Triptans (serotonin receptor agonists) for migraine headaches
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How It Works
Triptans narrow (constrict) blood vessels in the brain and relieve swelling. Triptans have other properties that may help treat migraine symptoms. It is not clear how they work to stop a migraine. All of these drugs are available as tablets. Some tablets are designed to dissolve in your mouth. Sumatriptan is also available as an injection. Both sumatriptan and zolmitriptan are available as a nasal spray.
Why It Is Used
These drugs are used to effectively and quickly relieve headache pain, sensitivity to light and noise, and nausea and vomiting associated with migraines. They are especially helpful if you have moderate to severe headaches that interfere with your ability to perform daily tasks.
How Well It Works
These drugs are effective in reducing migraine symptoms and are well tolerated. But it is hard to know which triptan is the most effective.1 A triptan that works well for someone else may not work well for you. You may have to try more than one triptan to find the one that works best for you.
Triptans work best when they are taken as soon as the headache starts. But they can still reduce headache pain and other symptoms when taken after the attack has begun. You may need to take more than one dose of a triptan if your headache returns. But take the triptan exactly as it has been prescribed by your doctor, because potentially serious side effects can occur.
Some triptan drugs may also help to prevent migraines in women who get them only around the time of their menstrual period. A study suggested that these women may be able to prevent the headache by taking frovatriptan (Frova) for 6 days, starting treatment 2 days before their period begins.2 Frovatriptan is a triptan drug that is commonly used to relieve migraine pain after the headache has started.
Generally, these drugs are well tolerated and safe. But you may experience possible side effects that can include:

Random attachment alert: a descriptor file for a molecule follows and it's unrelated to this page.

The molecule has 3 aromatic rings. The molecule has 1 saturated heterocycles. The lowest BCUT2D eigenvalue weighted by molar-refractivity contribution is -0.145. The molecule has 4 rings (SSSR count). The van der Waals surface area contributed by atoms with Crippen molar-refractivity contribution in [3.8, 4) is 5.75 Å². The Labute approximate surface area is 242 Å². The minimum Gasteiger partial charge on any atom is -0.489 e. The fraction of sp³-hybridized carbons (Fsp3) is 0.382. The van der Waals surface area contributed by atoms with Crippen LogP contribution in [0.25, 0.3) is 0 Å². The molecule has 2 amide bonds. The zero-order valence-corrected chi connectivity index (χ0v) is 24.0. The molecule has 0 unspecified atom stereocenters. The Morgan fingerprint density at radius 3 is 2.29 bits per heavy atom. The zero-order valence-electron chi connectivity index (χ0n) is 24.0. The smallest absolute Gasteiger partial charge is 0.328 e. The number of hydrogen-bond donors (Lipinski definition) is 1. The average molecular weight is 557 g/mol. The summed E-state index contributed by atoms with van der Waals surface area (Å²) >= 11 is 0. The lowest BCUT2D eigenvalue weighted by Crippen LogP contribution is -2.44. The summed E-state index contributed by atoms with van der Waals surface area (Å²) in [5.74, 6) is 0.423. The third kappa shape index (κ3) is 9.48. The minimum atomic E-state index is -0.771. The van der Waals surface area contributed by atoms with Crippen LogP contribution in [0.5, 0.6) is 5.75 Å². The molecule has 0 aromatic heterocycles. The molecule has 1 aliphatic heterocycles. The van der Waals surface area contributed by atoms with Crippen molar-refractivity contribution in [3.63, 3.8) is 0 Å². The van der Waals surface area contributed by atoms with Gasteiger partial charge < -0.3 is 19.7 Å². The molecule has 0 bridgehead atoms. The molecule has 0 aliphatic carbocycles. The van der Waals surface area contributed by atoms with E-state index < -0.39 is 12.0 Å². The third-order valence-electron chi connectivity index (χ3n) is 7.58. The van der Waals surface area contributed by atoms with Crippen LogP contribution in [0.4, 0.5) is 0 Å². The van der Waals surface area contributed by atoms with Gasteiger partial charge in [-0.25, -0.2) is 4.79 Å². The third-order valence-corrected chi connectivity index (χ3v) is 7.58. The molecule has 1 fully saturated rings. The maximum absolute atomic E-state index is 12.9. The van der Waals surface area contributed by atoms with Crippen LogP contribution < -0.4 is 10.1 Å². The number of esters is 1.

- A feeling of warmth or coldness.
- Burning at the injection site (with the injected form of sumatriptan).
- Bitter taste at the back of the throat (with sumatriptan and zolmitriptan nasal sprays).
Less common side effects can occur and may include an allergic reaction (a red, itching rash will appear, or you may have trouble breathing). Some people may experience temporary chest pressure or tightness, although this is usually not dangerous.
Because many people who have migraines also have depression, taking prescription medicines for both problems is common. In very rare cases, when a triptan such as sumatriptan (Imitrex) for migraines is taken with an SSRI (selective serotonin reuptake inhibitor) or SNRI (selective serotonin/norepinephrine reuptake inhibitor) such as fluoxetine (Prozac) or duloxetine (Cymbalta) for depression, these medicines can cause a very rare but serious condition called serotonin syndrome. But most people take these two types of medicines together and have no problems. If you are worried about serotonin syndrome, talk to your doctor.
See Drug Reference for a full list of side effects. (Drug Reference is not available in all systems.)
What To Think About
If your headaches return after you have taken a dose of a triptan, ask your doctor whether you can take an additional dose of the specific triptan you have been prescribed to reduce your migraine symptoms. If you do not find relief with one type of triptan, a different triptan may be more effective in reducing your migraine symptoms.
You may find that combining a triptan with a nonprescription medicine (such as acetaminophen or naproxen) helps to stop your headaches better. Talk to your doctor about this option if triptans alone aren't helping enough.
Triptans should not be taken with other drugs such as monoamine oxidase inhibitors (MAOIs) or other migraine drugs such as ergotamines. If you have risk factors for heart disease (such as high blood pressure, high cholesterol, diabetes, or being a smoker), triptans may not be right for you.
Overuse of migraine drugs can cause rebound headaches. Rebound headaches are different from migraine headaches. They are usually triggered after pain medicine has worn off, prompting you to take another dose. Eventually you get a headache whenever you stop taking the drug. Be sure to take your migraine medicine only as prescribed by your doctor.
- Morillo LE (2004). Migraine headache in adults, search date August 2003. Online version of BMJ Clinical Evidence. Also available online: http://www.clinicalevidence.com.
- Silberstein SD, et al. (2004). A randomized trial of frovatriptan for the intermittent prevention of menstrual migraine. Neurology, 63(2): 261–269.
Last Updated: June 30, 2009